Tsunami, Earthquakes, Hurricanes, Volcanic Eruptions and other Natural and Man-Made Hazards and Disasters - by Dr. George Pararas Carayannis

Tsunami, Earthquakes, Hurricanes, Volcanic Eruptions and other Natural and Man-Made Hazards and Disasters


Tsunami Forecasting, Preparedness and Warning

George Pararas-Carayannis

(Excerpts from a Paper Presented at the Fifteenth Conference on Broadcast Meteorology of the American Meteorological Society, April 9-12, 1985, Honolulu, Hawaii)

Copyright © 2005. All Rights Reserved


Tsunami hazard mitigation precludes accurate and expeditious forecasting, issuance of a prompt warning, and a program of preparedness that will assure the effectiveness of the warning.

Forecasting tsunamis requires adequate understanding of the phenomenon, good and expeditious collection of earthquake and sea level data, and accurate assessment and interpretation of this data.

In order for a tsunami warning to be of value, an expeditious and effective international communications system is necessary to insure proper dissemination throughout a large geographical area. Civil Defense Agencies collaborating into the International Tsunami Warning System, must have good emergency operations plans for their own countries or territories, efficient internal communications and a program of tsunami preparedness which includes organizational infrastructural coordination and comprehensive public education.

Historical Background

Tsunamis are among the most terrifying natural hazards known to man and have been responsible for tremendous loss of life and property throughout history. Because of their destructiveness, tsunami have important impact on the human, social and economic sectors of our societies. In the Pacific Ocean where the majority of these waves have been generated, the historical record shows tremendous destruction. In Japan, which has one of the most populated coastal regions in the world and a long history of earthquake activity, tsunami have destroyed entire coastal populations. There is also a history of tsunami destruction in Alaska, in the Hawaiian Islands in South America and elsewhere in the Pacific, although the historic records for these areas do not go back sufficiently in time.

Historical records also document considerable loss of life and destruction of property on the western shores of the North and South Atlantic, the coastal regions of north-western Europe, and in the seismically active regions around the eastern Caribbean. Fortunately tsunami in the Atlantic and the Caribbean do not occur as frequently as in the Pacific.

Destructive tsunami have occurred also in the Indian Ocean and in the Mediterranean Sea. The most notable tsunami in the region of the Indian Ocean was that associated with the violent explosion of the volcanic island of Krakatoa in August 1883. A 30 meter (100 feet) tsunami resulting from this explosion killed 36,500 people in Java and Sumatra. The violent eruption and explosion of the volcano of Santorin, in the fifteenth Century B.C. generated a tremendous tsunami which destroyed most of the coastal Minoan settlements on the Aegean sea islands acting as the catalyst for the decline of the advanced Minoan civilization.

Japan is very vulnerable to the tsunami hazard. All the major Japanese islands have been struck by devastating tsunamis. A total of 68 destructive tsunami have struck Japan between A.D. 684 and 1984 with thousands of lives lost and with the destruction of-hundreds of villages. In this century alone, at least 6 major destructive tsunamis have hit Japan. On 3 March 1933 a tsunami in the Sanriku area reached a height of about 30 meters and killed over 3,000 people, injured hundreds more and destroyed approximately 9,000 homes and 8,000 boats. Other similarly destructive tsunami occurred in 1944, 1946, 1960, and in 1983. The 1983 event, although not very destructive in terms of lives lost and property damage, occurred in the Sea of Japan in an area not known before for seismic or tsunami activity.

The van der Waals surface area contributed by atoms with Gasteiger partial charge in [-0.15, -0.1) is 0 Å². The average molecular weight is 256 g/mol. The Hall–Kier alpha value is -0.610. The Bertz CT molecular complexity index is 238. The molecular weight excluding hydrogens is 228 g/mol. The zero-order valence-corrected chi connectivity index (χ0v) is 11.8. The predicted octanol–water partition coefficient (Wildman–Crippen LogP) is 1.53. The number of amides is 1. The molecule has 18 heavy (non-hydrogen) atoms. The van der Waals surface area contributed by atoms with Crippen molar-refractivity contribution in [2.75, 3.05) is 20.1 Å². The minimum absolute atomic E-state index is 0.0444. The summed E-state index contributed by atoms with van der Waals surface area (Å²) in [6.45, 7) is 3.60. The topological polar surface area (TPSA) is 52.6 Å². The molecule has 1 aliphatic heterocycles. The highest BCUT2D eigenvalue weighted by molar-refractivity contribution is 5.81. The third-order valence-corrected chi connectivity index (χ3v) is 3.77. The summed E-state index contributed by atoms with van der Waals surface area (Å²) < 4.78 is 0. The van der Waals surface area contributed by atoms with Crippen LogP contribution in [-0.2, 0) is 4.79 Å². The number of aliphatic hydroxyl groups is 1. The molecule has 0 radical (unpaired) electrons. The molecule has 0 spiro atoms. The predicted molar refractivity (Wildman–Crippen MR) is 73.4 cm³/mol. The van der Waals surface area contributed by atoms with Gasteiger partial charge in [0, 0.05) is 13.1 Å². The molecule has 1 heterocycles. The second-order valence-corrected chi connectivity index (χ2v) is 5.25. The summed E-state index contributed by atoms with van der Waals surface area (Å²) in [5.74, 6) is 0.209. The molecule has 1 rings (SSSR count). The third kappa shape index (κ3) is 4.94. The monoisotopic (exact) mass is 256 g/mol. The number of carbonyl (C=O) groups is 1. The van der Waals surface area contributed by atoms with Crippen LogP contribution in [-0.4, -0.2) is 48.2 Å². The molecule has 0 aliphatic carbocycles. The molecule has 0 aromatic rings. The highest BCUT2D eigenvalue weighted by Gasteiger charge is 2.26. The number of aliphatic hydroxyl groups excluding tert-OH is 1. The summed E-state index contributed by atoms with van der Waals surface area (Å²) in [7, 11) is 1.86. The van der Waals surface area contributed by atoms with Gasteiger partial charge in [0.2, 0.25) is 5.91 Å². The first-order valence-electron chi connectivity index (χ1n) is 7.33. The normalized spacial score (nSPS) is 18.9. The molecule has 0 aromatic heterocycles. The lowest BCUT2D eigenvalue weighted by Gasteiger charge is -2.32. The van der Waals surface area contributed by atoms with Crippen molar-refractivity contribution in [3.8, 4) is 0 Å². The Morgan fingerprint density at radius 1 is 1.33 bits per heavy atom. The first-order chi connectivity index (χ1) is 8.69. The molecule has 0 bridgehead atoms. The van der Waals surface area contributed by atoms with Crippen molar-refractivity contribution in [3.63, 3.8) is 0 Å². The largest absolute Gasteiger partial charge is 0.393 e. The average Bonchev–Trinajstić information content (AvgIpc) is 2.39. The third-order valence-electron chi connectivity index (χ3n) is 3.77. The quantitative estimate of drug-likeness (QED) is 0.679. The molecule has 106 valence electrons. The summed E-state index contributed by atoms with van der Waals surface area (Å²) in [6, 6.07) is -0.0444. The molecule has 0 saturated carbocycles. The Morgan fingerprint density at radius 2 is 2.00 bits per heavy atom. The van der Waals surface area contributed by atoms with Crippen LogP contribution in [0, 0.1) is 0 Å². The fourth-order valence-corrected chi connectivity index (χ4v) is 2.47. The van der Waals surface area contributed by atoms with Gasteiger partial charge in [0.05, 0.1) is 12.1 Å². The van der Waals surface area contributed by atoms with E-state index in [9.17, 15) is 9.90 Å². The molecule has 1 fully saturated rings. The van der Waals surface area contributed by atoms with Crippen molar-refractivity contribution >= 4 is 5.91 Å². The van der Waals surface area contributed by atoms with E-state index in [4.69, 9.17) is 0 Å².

In the Hawaiian islands, tsunami have struck repeatedly, causing great loss of life and immense damage to property. Most noteworthy of the recent Hawaiian tsunami is that of 1 April 1946 which inundated and destroyed the city of Hilo, killing 159 people. Other recent tsunami that have hit Hawaii occurred in 1952, 1957, 1960, 1964 and 1975. One of the most devastating recent tsunami was generated by a large earthquake in the Moro Gulf in the Philippines on 16 August 1976. The tsunami waves killed over 8,000 people in Mindanao, leaving 10,000 injured and 90,000 more homeless. In August 1977 a large earthquake in the Lesser Sunda Islands, Indonesia generated a destructive tsunami which killed hundreds of people on Lombok and Sumbawa Islands along the eastern side of the Indian Ocean. Another devastating tsunami occurred on 12 December 1979 in the south-west corner of Colombia destroying several fishing villages, taking the lives of hundreds of people and creating economic chaos in an already economically depressed region of that country. Many more events have occurred in the last twenty years.

Understanding Tsunami Source Mechanism and Potential Terminal Runup

Tsunamis are impulsively generated sea waves by a disturbance at or near the ocean. Earthquakes, submarine volcanic explosions, landslides and the detonation of nuclear devices near the sea can give rise to such destructive sea waves. By far the most destructive tsunamis are generated from large shallow-focus earthquakes with an epicenter or fault line near or in the ocean. Vertical displacements of the earth's crust along the rupture resulting from such earthquakes can generate destructive tsunami waves which can travel across an ocean spreading destruction across their path. Similar displacements of the ocean floor can also be produced by volcanic eruptions and submarine avalanches or landslides. However, these sources are considered as point sources and, although the tsunami waves generated can be very destructive locally, the energy of the waves is rapidly dissipated as they travel across the ocean.